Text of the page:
“At about 9:30 PM on April 16, Mr. McGeorge Bundy, Special Assistant to the President, telephoned General Charles C. Cabell of CIA to inform him that the dawn air strikes of the following morning should not be launched until they could be conducted from a strip within the beachhead.”
It was Bundy who had placed the phone call delaying the air strikes that in turn had caused the failure of operation Zapata and 18 years after the fact the proof had surfaced in the form of the report. Obviously in using the word “Brigade” in the title of his article Bundy is referring to the CIA’s Bay of Pigs brigade. Yet the article he wrote for the New York Times, despite its title, says nothing about the Cuban brigade and instead deals with the Cuban Missile Crisis which took place a year and half later. Who knows what Bundy had in mind in writing such a confusing article but it certainly wasn’t to step up and be responsible for the failure of the Cuban brigade as the article’s title would seem to indicate.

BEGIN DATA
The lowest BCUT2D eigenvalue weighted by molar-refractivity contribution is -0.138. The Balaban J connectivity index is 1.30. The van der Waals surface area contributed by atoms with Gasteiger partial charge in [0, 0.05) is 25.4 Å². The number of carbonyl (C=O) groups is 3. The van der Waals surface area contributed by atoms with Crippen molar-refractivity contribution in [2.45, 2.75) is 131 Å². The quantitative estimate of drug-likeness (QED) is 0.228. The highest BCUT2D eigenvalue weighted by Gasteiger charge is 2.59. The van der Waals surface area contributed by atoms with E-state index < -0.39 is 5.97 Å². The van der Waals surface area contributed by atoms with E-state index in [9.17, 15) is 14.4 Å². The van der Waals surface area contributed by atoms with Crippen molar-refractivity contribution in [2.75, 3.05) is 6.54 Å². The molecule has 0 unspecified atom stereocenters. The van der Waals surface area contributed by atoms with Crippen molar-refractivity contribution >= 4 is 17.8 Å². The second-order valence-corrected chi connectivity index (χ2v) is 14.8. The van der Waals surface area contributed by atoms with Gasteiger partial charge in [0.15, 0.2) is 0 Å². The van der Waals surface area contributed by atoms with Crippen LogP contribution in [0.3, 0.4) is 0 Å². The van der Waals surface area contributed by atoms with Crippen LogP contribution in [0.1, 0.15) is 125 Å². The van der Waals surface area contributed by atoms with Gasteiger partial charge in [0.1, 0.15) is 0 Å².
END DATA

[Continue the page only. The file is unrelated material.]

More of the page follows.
Also, the question of whether or not the CIA was planning all along on trying to force President Kennedy into allowing the use of U.S regular armed forces in operation Zapata was clarified with the discovery in 2005 of a CIA document dated November 15, 1960. The document states the conclusion that the invasion was “unachievable except as joint Agency/DOD action.” (DOD means Dept of Defense). The Agency was aware all along that the invasion by the Cuban brigade alone would likely fail and did their best to trap JFK into agreeing to use the regular military to ensure its success.
They severely misestimated their man.